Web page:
# How does partial reduction of esters to aldehydes occur?

Wikipedia says that esters can be reduced to aldehydes using DIBAl-H. Can anyone please explain how this reaction occurs?

DIBAL exists as a bridged dimer, and it becomes a reducing agent only after it has formed a Lewis acid–base complex, so it reduces electron-rich carbonyl groups most rapidly.

DIBAL will reduce esters even at –70 °C, and at this temperature the tetrahedral intermediate that forms during the reaction may be stable. Only in the aqueous acidic work-up does it collapse to the aldehyde (by expelling EtOH in the example reaction below) when excess DIBAL has been destroyed so that no further reduction to the alcohol is possible.

A stable tetrahedral intermediate is more likely in the reduction of lactones, and DIBAL is most reliable in the reduction of lactones to lactols.

Edit:

As requested by the OP here are some more details about the collapse of the tetrahedral intermediate: During the aqueous acidic work-up the alcohol group is turned into a good leaving group via protonation. Thus, it is easily expelled from the molecule, when a water molecule removes the $\ce{Al^{$i$}Bu_2}$ group and the $\ce{C=O}$ double bond is reformed.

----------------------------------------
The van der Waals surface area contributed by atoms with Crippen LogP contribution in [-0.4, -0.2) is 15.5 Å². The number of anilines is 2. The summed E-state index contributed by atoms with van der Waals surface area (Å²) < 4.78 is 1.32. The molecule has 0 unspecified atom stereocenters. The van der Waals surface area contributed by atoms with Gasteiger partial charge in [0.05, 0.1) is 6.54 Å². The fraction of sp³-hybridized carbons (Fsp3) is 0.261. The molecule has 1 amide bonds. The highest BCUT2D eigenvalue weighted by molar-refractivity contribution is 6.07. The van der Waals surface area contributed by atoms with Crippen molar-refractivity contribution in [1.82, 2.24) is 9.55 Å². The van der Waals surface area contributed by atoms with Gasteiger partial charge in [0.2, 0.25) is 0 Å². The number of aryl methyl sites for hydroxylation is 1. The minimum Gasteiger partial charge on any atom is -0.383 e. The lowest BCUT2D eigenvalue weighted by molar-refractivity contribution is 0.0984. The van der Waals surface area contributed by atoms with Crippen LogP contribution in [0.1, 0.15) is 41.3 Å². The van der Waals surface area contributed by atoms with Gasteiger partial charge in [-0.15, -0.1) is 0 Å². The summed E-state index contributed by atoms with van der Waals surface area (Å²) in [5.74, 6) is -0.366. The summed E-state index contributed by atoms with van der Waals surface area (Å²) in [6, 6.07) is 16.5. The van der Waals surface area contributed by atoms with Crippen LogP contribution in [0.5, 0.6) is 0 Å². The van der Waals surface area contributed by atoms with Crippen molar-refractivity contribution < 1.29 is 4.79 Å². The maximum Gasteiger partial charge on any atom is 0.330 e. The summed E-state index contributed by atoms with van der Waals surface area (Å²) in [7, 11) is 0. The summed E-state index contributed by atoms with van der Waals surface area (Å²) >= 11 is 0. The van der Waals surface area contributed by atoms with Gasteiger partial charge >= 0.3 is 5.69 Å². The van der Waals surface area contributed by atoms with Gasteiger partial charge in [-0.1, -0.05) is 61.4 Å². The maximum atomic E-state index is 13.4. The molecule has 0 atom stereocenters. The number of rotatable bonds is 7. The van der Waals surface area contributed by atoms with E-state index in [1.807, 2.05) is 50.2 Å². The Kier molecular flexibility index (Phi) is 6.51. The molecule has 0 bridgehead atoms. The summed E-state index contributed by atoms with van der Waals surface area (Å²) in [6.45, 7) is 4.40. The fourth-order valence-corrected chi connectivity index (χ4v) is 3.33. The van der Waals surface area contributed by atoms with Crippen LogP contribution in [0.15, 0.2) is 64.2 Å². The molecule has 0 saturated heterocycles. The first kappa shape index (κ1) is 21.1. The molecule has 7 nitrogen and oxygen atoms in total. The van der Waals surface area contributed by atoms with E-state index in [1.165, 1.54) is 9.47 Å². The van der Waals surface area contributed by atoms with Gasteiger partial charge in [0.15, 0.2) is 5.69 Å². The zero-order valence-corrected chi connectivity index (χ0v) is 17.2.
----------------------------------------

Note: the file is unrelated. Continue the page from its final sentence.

A different route, where the former carbonyl-oxygen is protonated twice - thus being turned into a good leaving group - and afterwards expelled from the molecule to give an oxonium ion is possible too. But such an oxonium ion is rather unstable and highly reactive, so that the reverse reaction is very fast and the oxonium ion is not produced in any appreciable amount.

• Why is that tetrahedral intermediate so stable? In other words, why is (O-AliBu2)- a bad leaving group? If LiAlH4 was used as the reducing agent, then (O-AlH4)2- would come off. So what is the difference here? – Joshua Meyers Mar 8 '16 at 12:20
• @JoshuaMeyers I would guess that steric hindrance is the reason. The $\ce{{}^{$i$}Bu}$ groups make it much harder for, say, another ester molecule to attack the $\ce{Al}$ in the tetrahedral intermediate and kick out the original (now reduced) ester leading to its collapse. This is not the case for the small hydride groups. – Philipp Mar 8 '16 at 16:48